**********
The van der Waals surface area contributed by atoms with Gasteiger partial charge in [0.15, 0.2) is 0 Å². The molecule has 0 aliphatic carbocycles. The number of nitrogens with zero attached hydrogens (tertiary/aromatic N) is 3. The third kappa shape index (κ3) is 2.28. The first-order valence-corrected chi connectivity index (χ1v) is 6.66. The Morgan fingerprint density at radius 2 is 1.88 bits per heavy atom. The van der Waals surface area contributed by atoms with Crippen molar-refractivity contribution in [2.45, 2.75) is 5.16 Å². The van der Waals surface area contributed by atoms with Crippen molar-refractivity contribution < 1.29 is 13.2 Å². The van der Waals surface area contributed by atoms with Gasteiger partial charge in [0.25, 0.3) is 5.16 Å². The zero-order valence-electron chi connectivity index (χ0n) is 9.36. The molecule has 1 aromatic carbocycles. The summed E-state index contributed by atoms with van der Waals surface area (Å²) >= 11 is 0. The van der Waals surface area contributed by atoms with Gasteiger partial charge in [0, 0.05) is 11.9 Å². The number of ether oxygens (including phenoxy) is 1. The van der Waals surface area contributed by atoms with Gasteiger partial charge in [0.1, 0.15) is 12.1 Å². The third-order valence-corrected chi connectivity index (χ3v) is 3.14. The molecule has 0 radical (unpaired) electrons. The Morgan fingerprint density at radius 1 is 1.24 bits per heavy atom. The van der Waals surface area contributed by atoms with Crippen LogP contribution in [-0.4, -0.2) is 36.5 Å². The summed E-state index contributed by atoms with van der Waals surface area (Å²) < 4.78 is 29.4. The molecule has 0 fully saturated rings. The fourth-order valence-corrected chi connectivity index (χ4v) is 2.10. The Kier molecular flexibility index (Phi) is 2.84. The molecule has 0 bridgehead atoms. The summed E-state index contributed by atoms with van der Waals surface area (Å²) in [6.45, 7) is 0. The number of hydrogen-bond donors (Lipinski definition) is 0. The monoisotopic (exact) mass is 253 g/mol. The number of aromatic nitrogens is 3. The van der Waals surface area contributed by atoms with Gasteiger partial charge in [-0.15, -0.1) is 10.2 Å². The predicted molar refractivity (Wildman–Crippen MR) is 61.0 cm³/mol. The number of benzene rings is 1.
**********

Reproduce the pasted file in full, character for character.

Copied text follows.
The van der Waals surface area contributed by atoms with Gasteiger partial charge in [0.15, 0.2) is 0 Å². The molecule has 0 aliphatic carbocycles. The number of nitrogens with zero attached hydrogens (tertiary/aromatic N) is 3. The third kappa shape index (κ3) is 2.28. The first-order valence-corrected chi connectivity index (χ1v) is 6.66. The Morgan fingerprint density at radius 2 is 1.88 bits per heavy atom. The van der Waals surface area contributed by atoms with Crippen molar-refractivity contribution in [2.45, 2.75) is 5.16 Å². The van der Waals surface area contributed by atoms with Crippen molar-refractivity contribution < 1.29 is 13.2 Å². The van der Waals surface area contributed by atoms with Gasteiger partial charge in [0.25, 0.3) is 5.16 Å². The zero-order valence-electron chi connectivity index (χ0n) is 9.36. The molecule has 1 aromatic carbocycles. The summed E-state index contributed by atoms with van der Waals surface area (Å²) >= 11 is 0. The van der Waals surface area contributed by atoms with Gasteiger partial charge in [0, 0.05) is 11.9 Å². The number of ether oxygens (including phenoxy) is 1. The van der Waals surface area contributed by atoms with Gasteiger partial charge in [0.1, 0.15) is 12.1 Å². The third-order valence-corrected chi connectivity index (χ3v) is 3.14. The molecule has 0 radical (unpaired) electrons. The Morgan fingerprint density at radius 1 is 1.24 bits per heavy atom. The van der Waals surface area contributed by atoms with Crippen LogP contribution in [-0.4, -0.2) is 36.5 Å². The summed E-state index contributed by atoms with van der Waals surface area (Å²) < 4.78 is 29.4. The molecule has 0 fully saturated rings. The fourth-order valence-corrected chi connectivity index (χ4v) is 2.10. The Kier molecular flexibility index (Phi) is 2.84. The molecule has 0 bridgehead atoms. The summed E-state index contributed by atoms with van der Waals surface area (Å²) in [6.45, 7) is 0. The number of hydrogen-bond donors (Lipinski definition) is 0. The monoisotopic (exact) mass is 253 g/mol. The number of aromatic nitrogens is 3. The van der Waals surface area contributed by atoms with Gasteiger partial charge in [-0.15, -0.1) is 10.2 Å². The predicted molar refractivity (Wildman–Crippen MR) is 61.0 cm³/mol. The number of benzene rings is 1.